Most lease agreements and month to month oral agreements state that rent is due on the first of every month. Your agreement may be different and you should rely upon what is listed in your lease.
Make sure to note that the day rent is due and the day late fees apply are different. A landlord may have a clause stating that late fees will be assessed after the 5th of the month, but that rent is still due on the 1st of the month. This means that anytime after the first of month, regardless of the late fee date, a landlord may issue a 3 day pay or vacate notice.
Days 2-5 - Landlord issues a 3 day pay or vacate notice
The landlord may issue a 3 day pay or vacate notice anytime after rent becomes due. The landlord is required to serve the notice in accordance with RCW 59.12.040. The amount of time the tenant has to respond to the notice depends upon how the notice was served.
Never count the day the notice was served, and the tenant has 3 full days to either pay the rent or vacate the property before the landlord may start an eviction action with the court.
Days 6-13 - Landlord Issues a Summons and Complaint for Unlawful Detainer
If the three day notice remains uncomplied with for a period of 3 full days after service, the landlord may start an unlawful detainer proceeding. The landlord must provide at least 7 full calendar days for the tenant to respond after the day of service. This time is allowed for the tenant to produce a response or a notice of appearance to the action. Failure to answer or appear within this time frame may mean the landlord wins by default.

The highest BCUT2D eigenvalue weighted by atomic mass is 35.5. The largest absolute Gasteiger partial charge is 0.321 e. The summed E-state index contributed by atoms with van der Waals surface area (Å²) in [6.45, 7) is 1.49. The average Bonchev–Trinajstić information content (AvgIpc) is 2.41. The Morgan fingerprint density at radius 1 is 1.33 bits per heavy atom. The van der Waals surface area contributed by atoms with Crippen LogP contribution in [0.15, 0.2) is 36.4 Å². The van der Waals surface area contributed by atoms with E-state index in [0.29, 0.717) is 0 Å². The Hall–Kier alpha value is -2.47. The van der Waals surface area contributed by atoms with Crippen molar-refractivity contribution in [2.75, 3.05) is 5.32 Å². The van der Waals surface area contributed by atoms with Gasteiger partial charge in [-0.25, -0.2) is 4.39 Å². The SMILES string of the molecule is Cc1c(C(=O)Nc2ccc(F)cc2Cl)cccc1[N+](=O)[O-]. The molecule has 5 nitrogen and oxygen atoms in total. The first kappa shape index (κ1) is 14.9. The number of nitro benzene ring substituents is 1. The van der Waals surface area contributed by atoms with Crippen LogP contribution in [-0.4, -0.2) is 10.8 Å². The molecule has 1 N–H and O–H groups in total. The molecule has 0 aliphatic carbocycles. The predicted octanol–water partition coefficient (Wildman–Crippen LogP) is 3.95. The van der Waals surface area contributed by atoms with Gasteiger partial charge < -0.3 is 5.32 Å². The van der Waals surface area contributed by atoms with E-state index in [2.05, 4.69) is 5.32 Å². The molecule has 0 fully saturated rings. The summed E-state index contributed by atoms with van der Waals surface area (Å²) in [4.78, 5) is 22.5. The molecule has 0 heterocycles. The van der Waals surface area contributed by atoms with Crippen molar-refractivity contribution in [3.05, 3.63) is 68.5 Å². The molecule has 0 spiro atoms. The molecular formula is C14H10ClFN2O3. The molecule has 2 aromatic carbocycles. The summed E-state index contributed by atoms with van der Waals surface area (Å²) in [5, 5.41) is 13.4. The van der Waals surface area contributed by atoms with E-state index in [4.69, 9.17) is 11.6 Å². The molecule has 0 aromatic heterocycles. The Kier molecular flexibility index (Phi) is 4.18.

Day 14 - Show Cause Hearing
The landlord may set a show cause hearing as quickly as the day after your response is due. In many instances, the summons and complaint will not have been filed at the time you respond. When you respond, the landlord must then schedule a show cause hearing. You are required to have at least 6 days prior notice to a show cause hearing.
At your show cause hearing you will present and defenses and/or set offs to the eviction action. If you prevail, the action will end and you will not be evicted. If you lose, the landlord may seek a writ of restitution.
Day 15 - Sheriff Posts the writ of restitution
Usually 1 day after the show cause hearing, the sheriff will post a notice in a conspicuous location on the property (front door) indicating that you have 72 hours to vacate. You now have at least 3 days after the day of service of this notice to vacate the property. Should you fail to vacate, the sheriff may be forced to physically remove you.
Day 19 - Sheriff Physically removes the tenant
After the expiration of the 72 hour notice, the sheriff can physically remove you from the property and demand that you not return under penalty of trespassing. Day 19 is the first day the sheriff can execute on the writ of restitution. Actual timelines and practices vary from county to county.
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